Newspaper article The Journal (Newcastle, England)

A Voyage of 1905 Revealed; Tony Henderson Dips into a Diary of a Young Man's Voyage of a Lifetime

Newspaper article The Journal (Newcastle, England)

A Voyage of 1905 Revealed; Tony Henderson Dips into a Diary of a Young Man's Voyage of a Lifetime

Article excerpt

Byline: Tony Henderson

LITTLE could Arthur McClelland have known that his 21st birthday present would be enjoyed more than a century later by as yet unborn generations.

The present was to be one of two passengers on the 1905 maiden voyage of the Sunderland-built cargo steamer SS Salient.

Leaving from South Shields with a cargo of Tyne coal, the ship travelled almost 8,000 miles to Genoa, Constantinople and Tsarist Russia, returning with grain from the Ukraine.

Arthur obligingly kept a diary and also took his own photographs, which he developed on board, with around 50 surviving.

His words and images portray not only life more than a century ago, but the everyday routine aboard a cargo ship and the excitement of discovering new lands and peoples.

It was a very different world then, and within a few years of Arthur's visit it was to change dramatically.

He describes Gallipoli as a "very old and quaint Turkish town".

Only a decade later Gallipoli would be a byword for military disaster and futile slaughter in the First World War.

Arthur also called at Odessa, and just two months later it was to play a key part in the 1905 Russian revolution following a mutiny by sailors in the port as portrayed in Sergei Eisenstein's 1925 film Battleship Potemkin.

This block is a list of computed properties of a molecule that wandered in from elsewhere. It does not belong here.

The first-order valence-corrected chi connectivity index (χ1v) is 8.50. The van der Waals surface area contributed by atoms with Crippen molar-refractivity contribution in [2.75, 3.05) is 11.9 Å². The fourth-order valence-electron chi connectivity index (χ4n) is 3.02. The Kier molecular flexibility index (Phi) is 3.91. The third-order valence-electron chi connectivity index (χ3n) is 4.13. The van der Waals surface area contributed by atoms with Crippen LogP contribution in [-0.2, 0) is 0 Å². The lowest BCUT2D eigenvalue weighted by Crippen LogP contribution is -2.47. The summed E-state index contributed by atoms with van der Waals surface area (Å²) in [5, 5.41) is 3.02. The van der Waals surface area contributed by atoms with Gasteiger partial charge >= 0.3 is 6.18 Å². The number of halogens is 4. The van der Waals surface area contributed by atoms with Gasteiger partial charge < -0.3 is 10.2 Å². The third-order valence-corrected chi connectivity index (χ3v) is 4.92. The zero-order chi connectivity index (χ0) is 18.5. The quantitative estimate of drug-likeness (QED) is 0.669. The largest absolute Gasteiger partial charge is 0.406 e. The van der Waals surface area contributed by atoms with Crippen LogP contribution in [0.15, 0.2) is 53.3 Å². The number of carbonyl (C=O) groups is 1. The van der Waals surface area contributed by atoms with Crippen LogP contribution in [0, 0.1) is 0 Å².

Arthur kept his diary in a red leather notebook bought from R Ward and Sons in High Bridge, Newcastle.

It forms the basis for a new book, From Tyne to Tsar, published by the University of Sunderland Press at pounds 7.95. The other passenger was a much older man called Mr Cummings, who eventually had to be put ashore at Constantinople in ill health.

Arthur mixed well with the crew and seems to have been on good terms with the captain, George Nicholson, who had been a Durham Cathedral choirboy.

The diary begins with Arthur and most of the Salient's crew signing up at the shipping office at the Customs House in Mill Dam, South Shields, now an arts centre. The ship left the Tyne on March 10, reaching Genoa in Italy on March 25. As the Salient's cargo of coal was unloaded, the crew watched the German Kaiser's yacht Hohenzollern sailing out of the harbour to a gunfire salute. …

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